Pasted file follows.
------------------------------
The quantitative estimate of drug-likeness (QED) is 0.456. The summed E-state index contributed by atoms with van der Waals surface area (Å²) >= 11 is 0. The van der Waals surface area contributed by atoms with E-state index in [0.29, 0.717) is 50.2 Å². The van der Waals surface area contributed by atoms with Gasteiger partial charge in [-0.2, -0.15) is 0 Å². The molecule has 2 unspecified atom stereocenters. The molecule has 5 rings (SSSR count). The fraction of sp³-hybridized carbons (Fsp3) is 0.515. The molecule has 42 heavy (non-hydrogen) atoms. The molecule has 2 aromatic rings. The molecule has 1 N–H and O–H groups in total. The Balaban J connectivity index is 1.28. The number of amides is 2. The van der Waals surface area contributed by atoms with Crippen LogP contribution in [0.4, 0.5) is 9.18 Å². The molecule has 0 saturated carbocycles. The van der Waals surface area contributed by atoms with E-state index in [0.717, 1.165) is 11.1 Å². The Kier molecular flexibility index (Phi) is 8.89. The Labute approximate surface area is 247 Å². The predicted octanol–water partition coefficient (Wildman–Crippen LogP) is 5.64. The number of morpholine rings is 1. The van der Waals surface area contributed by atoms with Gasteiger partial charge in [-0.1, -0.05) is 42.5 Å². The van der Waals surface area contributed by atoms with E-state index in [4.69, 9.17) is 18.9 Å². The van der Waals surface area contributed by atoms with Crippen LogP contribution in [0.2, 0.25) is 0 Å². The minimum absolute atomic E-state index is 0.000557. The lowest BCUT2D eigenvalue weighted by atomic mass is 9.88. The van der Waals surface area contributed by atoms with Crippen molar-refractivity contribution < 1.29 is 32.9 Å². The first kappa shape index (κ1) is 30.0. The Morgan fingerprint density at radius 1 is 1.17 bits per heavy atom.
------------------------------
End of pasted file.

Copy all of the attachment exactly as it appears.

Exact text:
The quantitative estimate of drug-likeness (QED) is 0.456. The summed E-state index contributed by atoms with van der Waals surface area (Å²) >= 11 is 0. The van der Waals surface area contributed by atoms with E-state index in [0.29, 0.717) is 50.2 Å². The van der Waals surface area contributed by atoms with Gasteiger partial charge in [-0.2, -0.15) is 0 Å². The molecule has 2 unspecified atom stereocenters. The molecule has 5 rings (SSSR count). The fraction of sp³-hybridized carbons (Fsp3) is 0.515. The molecule has 42 heavy (non-hydrogen) atoms. The molecule has 2 aromatic rings. The molecule has 1 N–H and O–H groups in total. The Balaban J connectivity index is 1.28. The number of amides is 2. The van der Waals surface area contributed by atoms with Crippen LogP contribution in [0.4, 0.5) is 9.18 Å². The molecule has 0 saturated carbocycles. The van der Waals surface area contributed by atoms with E-state index in [0.717, 1.165) is 11.1 Å². The Kier molecular flexibility index (Phi) is 8.89. The Labute approximate surface area is 247 Å². The predicted octanol–water partition coefficient (Wildman–Crippen LogP) is 5.64. The number of morpholine rings is 1. The van der Waals surface area contributed by atoms with Gasteiger partial charge in [-0.1, -0.05) is 42.5 Å². The van der Waals surface area contributed by atoms with E-state index in [4.69, 9.17) is 18.9 Å². The van der Waals surface area contributed by atoms with Crippen LogP contribution in [0.2, 0.25) is 0 Å². The minimum absolute atomic E-state index is 0.000557. The lowest BCUT2D eigenvalue weighted by atomic mass is 9.88. The van der Waals surface area contributed by atoms with Crippen molar-refractivity contribution < 1.29 is 32.9 Å². The first kappa shape index (κ1) is 30.0. The Morgan fingerprint density at radius 1 is 1.17 bits per heavy atom.